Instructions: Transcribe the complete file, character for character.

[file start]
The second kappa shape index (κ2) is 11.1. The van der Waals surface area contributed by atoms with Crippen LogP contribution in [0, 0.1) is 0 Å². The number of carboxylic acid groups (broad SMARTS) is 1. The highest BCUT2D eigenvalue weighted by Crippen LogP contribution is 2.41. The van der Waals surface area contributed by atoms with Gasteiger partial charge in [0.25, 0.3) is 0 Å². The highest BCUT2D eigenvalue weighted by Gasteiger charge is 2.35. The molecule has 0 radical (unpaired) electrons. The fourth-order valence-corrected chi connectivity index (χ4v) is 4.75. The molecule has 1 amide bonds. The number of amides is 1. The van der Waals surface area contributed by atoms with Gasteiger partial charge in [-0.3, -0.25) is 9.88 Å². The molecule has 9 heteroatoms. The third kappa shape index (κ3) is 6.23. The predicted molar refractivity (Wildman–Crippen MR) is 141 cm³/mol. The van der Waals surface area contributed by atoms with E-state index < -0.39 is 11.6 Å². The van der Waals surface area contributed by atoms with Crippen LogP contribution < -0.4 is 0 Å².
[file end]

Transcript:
The second kappa shape index (κ2) is 11.1. The van der Waals surface area contributed by atoms with Crippen LogP contribution in [0, 0.1) is 0 Å². The number of carboxylic acid groups (broad SMARTS) is 1. The highest BCUT2D eigenvalue weighted by Crippen LogP contribution is 2.41. The van der Waals surface area contributed by atoms with Gasteiger partial charge in [0.25, 0.3) is 0 Å². The highest BCUT2D eigenvalue weighted by Gasteiger charge is 2.35. The molecule has 0 radical (unpaired) electrons. The fourth-order valence-corrected chi connectivity index (χ4v) is 4.75. The molecule has 1 amide bonds. The number of amides is 1. The van der Waals surface area contributed by atoms with Gasteiger partial charge in [-0.3, -0.25) is 9.88 Å². The molecule has 9 heteroatoms. The third kappa shape index (κ3) is 6.23. The predicted molar refractivity (Wildman–Crippen MR) is 141 cm³/mol. The van der Waals surface area contributed by atoms with E-state index < -0.39 is 11.6 Å². The van der Waals surface area contributed by atoms with Crippen LogP contribution < -0.4 is 0 Å².